MR: For one thing, we are still interested in dancers who are college age. Many summer intensives don’t want to work with kids after high school. Many of those young people are about to become trainees, or are coming to the program in the hopes they might be invited to be a trainee. We strongly encourage our trainees to attend the summer program instead of going straight to the trainee program so they can become accustomed to the environment.

Also we’ve had a long-standing commitment to try to develop an early interest in choreography in the students. Many schools don’t do that until young dancers are much older. We all know how many young women dance, but so few become choreographers. The current model is that we have an optional choreography workshop. So the students who are interested meet with the teacher Janell Byrne, who talks about improv and choreography. And it’s entirely in addition to their other classes, so they don’t have to miss anything. 

Students in class at Princeton Ballet School's Summer Intensive program 2014. Credit: Leighton Chen

Students in class at Princeton Ballet School’s Summer Intensive program 2014. Credit: Leighton Chen

For many years, we did that as a way you could be in the performance at the end. In the last few years, fewer people were willing to take the risk of not being in a faculty led piece however, so now we do [choreography] on Saturday afternoons one evening a week. Then in addition to the sessions, we also have done interviews with the resident choreographers and on picking music. One of the most outstanding results of our choreography program is Amy Seiwert. We ran into each other at DanceUSA and she said, “If it hadn’t been for you all, I would never have started choreographing.” We’ve been introducing the dancers to choreography in this workshop for almost 25 years now.  The Summer Intensive itself is 32 years old – it’s one of the longest-running programs in the US.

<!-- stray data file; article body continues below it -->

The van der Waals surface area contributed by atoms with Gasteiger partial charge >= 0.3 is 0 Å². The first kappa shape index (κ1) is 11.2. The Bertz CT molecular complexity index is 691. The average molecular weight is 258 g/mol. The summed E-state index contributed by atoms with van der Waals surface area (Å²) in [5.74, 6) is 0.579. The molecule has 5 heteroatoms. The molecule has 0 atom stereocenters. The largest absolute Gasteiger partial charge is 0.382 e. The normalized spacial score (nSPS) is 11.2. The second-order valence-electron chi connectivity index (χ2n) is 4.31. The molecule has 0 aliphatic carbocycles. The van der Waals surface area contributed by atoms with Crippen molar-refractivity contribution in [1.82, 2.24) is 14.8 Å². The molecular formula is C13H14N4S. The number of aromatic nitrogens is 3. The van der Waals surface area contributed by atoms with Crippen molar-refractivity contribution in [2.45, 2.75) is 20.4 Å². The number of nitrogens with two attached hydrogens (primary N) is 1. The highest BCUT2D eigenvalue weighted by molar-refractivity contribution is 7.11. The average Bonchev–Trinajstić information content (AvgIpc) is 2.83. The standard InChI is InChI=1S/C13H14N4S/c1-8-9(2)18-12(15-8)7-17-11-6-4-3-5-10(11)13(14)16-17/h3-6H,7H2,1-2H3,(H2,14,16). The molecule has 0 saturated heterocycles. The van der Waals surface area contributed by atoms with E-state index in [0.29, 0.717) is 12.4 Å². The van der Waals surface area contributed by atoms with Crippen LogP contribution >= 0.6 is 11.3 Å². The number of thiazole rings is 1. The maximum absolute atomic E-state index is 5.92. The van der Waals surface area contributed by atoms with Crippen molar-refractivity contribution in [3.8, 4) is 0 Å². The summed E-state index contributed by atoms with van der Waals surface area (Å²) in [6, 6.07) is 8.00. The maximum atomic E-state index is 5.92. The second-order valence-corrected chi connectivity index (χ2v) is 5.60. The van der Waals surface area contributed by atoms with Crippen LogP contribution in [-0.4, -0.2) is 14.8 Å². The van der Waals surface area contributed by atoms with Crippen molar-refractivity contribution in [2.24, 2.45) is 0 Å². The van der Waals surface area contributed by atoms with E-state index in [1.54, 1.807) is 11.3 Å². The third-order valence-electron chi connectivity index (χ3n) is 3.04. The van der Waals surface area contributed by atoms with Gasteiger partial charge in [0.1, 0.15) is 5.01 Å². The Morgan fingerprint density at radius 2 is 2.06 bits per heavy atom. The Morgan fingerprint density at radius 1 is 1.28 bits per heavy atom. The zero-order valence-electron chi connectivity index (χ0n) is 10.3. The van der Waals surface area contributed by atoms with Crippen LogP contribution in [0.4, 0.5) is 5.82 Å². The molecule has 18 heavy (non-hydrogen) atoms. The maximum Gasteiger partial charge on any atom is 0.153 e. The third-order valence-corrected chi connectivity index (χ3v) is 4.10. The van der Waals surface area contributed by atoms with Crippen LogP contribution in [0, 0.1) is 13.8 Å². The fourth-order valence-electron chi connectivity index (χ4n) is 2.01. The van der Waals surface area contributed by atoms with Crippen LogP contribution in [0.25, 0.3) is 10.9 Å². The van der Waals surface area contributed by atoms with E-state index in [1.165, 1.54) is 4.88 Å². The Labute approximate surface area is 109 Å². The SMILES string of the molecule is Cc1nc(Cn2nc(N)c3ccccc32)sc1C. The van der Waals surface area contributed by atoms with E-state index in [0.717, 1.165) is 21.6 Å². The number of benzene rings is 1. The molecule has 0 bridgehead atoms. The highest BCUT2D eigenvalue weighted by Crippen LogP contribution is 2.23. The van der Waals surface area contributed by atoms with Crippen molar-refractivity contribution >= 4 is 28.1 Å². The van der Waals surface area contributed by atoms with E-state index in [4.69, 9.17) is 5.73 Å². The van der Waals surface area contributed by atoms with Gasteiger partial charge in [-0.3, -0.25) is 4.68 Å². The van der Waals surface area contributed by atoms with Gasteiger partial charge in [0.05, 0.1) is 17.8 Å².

In a lot of other organizations when you prep for a show, you are put in a dance with all other people in your level, but we don’t do that because we want [the students] to feel like each dance is a mini ballet. Each choreographer gets a group of dancers from each level so they can have a soloists, demi-soloists, corps, and so on. That gives everybody a different view. We vary them from high classical such as the vision scene from Don Quixote to pieces newly commissioned.

JD: What is the technique teaching philosophy?

MR: We have a very safety and anatomically based approach. We really want the dancers to think about how their bones align, and how their muscles are working. We ask them to use all the turn-out they have, but only the turn-out they have. We’re going to be making a lot of progress, but let’s keep it real. We have a lot of kids tell us, “You really made me feel like I had to pay attention to this and that helped me fix this or that.” I give a class once to each level weekly called body mechanics. How do we pointe the feet without crunching the toes? How do we turnout without pulling the pelvis out of alignment? I show them exercises that would help with that, and they can write it down. Each week we work on a different area. We also have a consulting physical therapist. 

American Repertory Ballet Resident Choreographer Mary Barton teaching class at Princeton Ballet School's Summer Intensive program 2014. Credit: Leighton Chen

American Repertory Ballet Resident Choreographer Mary Barton teaching class at Princeton Ballet School’s Summer Intensive program 2014. Credit: Leighton Chen